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April 18, 2014

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Archer Fellows Gain Insight into Government Operations During Washington Internships

Three UT Dallas Archer Fellows who spent the fall semester in Washington, D.C., may have had varying perspectives going in, but they all returned with an appreciation for the nation’s capital and the people who contributed to their experiences.

The three UT Dallas students were among 41 undergraduates from throughout the UT System who spent the fall semester in the capital, taking classes, interning, networking and discovering the city’s history and inner workings through the Bill Archer Fellowship Program.

“This fall class is a good example of how people from a variety of backgrounds and countries can benefit by a semester in Washington,” said Dr. Edward Harpham, associate provost and director of UT Dallas’ Collegium V Honors Program and primary faculty liaison to the Archer Center. “The Archer program is an excellent capstone experience if you’re interested in international relations, business or law, and there are a variety of opportunities for people to explore those different interests.”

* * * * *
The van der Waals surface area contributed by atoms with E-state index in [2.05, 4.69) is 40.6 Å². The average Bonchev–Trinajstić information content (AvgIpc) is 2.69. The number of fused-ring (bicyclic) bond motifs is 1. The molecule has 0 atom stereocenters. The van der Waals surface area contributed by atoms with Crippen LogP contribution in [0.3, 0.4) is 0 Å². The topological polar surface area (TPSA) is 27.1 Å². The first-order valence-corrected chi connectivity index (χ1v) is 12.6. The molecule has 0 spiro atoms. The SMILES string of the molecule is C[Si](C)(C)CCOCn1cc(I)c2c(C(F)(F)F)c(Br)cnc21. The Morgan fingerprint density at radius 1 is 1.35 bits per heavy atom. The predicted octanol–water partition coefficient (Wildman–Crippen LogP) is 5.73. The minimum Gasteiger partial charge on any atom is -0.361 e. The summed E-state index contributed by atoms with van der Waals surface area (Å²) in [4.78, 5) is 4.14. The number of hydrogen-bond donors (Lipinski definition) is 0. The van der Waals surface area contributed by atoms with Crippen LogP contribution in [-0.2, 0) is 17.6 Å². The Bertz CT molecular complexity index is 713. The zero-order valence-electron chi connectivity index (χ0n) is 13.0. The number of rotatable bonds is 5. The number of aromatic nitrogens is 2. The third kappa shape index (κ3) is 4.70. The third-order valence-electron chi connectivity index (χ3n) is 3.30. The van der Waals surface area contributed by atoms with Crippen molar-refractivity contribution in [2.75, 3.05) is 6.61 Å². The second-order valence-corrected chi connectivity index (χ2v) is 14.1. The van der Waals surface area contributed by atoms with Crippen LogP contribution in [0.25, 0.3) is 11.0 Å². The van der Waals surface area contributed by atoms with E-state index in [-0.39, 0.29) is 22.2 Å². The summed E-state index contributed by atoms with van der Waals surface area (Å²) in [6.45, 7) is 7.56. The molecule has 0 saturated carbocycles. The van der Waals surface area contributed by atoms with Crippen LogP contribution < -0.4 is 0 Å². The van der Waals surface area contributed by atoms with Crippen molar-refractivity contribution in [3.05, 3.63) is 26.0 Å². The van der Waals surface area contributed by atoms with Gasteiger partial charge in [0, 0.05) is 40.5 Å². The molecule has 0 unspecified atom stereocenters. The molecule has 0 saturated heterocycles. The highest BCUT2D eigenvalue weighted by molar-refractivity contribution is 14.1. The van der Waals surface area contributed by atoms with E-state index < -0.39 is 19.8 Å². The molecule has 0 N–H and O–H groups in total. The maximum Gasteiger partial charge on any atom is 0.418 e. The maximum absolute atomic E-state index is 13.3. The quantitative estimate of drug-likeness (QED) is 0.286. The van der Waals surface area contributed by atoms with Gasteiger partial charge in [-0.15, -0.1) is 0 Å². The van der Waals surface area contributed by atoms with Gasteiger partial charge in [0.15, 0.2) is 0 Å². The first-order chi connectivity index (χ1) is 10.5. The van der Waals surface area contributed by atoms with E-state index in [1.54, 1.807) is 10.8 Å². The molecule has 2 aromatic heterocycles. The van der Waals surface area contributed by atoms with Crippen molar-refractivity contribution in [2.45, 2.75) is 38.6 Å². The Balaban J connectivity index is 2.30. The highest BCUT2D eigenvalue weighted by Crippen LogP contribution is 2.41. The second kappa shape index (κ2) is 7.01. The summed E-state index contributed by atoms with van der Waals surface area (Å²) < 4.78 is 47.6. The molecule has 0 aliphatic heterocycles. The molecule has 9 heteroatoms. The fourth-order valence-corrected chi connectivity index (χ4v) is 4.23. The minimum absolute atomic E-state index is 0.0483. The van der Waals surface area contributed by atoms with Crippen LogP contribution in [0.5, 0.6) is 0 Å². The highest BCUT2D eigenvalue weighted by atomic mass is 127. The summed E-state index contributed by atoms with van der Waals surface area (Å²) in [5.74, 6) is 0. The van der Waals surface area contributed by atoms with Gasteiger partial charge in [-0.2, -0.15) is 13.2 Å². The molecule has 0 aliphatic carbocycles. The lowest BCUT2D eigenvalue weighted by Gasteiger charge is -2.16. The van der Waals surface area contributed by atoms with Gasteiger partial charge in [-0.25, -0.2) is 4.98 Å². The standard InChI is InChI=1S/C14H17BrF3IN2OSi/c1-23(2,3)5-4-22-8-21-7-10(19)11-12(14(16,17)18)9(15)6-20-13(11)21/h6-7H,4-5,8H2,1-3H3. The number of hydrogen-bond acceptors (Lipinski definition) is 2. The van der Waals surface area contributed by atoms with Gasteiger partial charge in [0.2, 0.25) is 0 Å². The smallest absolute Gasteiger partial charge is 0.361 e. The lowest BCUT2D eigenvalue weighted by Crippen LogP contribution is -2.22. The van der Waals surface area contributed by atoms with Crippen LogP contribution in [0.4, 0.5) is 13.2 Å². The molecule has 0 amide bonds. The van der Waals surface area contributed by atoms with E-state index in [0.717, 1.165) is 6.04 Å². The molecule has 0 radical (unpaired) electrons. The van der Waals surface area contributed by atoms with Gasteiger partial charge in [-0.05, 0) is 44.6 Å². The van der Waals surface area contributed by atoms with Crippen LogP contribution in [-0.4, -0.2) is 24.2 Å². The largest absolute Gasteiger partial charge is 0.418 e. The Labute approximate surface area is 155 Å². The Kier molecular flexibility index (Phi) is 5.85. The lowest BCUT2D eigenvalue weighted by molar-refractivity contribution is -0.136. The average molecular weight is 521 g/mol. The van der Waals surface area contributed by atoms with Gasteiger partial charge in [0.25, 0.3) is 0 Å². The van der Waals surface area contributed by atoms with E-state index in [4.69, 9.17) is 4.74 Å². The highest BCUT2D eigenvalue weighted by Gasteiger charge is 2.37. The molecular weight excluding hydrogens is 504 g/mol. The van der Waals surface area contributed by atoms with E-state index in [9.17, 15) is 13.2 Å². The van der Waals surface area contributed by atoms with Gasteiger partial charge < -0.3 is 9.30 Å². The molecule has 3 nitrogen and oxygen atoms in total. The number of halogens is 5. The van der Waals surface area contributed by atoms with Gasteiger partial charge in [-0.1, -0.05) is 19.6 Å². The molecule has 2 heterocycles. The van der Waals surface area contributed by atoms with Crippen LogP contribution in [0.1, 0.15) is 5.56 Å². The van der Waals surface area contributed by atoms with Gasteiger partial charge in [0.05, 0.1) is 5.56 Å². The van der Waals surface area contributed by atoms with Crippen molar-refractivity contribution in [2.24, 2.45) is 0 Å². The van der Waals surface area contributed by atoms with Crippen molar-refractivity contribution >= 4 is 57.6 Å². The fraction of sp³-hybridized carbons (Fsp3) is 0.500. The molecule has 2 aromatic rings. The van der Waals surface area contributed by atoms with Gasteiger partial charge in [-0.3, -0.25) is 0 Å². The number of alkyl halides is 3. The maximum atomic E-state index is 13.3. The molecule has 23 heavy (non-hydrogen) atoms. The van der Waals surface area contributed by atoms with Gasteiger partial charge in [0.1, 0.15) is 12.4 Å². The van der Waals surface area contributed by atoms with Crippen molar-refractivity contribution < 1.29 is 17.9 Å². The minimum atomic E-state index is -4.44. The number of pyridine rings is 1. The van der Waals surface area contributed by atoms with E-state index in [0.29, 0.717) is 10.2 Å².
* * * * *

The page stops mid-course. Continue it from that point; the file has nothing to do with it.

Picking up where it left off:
Up-close look at functioning democracy

Tue Tran

Tue Tran meets former state and U.S. Rep. Bill Archer during his time in Washington, D.C.

Tue Tran, an accounting junior who was born and raised in Vietnam, arrived in the United States in 2011. Tran interned in the office of government affairs at the Financial Services Roundtable, an advocacy organization for America’s financial services industry.

Tran said he always wondered why his home country struggled to grow. His D.C. experience gave him an up-close look at one reason.

“What I saw in D.C. was a functioning democracy. I could see how the interests play out and how they influence the public,” said Tran, who wants to work in public accounting and later go to law school. “It’s nice when a government tries to listen to all voices.”

At his internship, Tran worked with three lobbyists, summarizing research papers for their presentations to policymakers. He helped organize fundraising events and sat in on talks and meals with congressmen, senators and their chiefs of staff.

At Financial Services Roundtable, Tran worked for CEO Tim Pawlenty, the former governor of Minnesota and a 2012 presidential candidate. Tran also met John Dalton, former secretary of the Navy, and the program’s namesake, former state and U.S. congressman Bill Archer.

“All those big names, they set aside time for us,” Tran said. “The only thing we had to do was ask. … I never thought I’d get to see those people. People in those positions have a lot of goodwill toward young people.”

Surrounded by history

Kyle Reynolds

Kyle Reynolds stands on the south lawn of the White House during a garden tour.

Kyle Reynolds, a political science junior from Georgia, interned at the in the Federal Programs Branch of the U.S. Department of Justice. Living in such a historic place was the best part of the Archer experience, he said.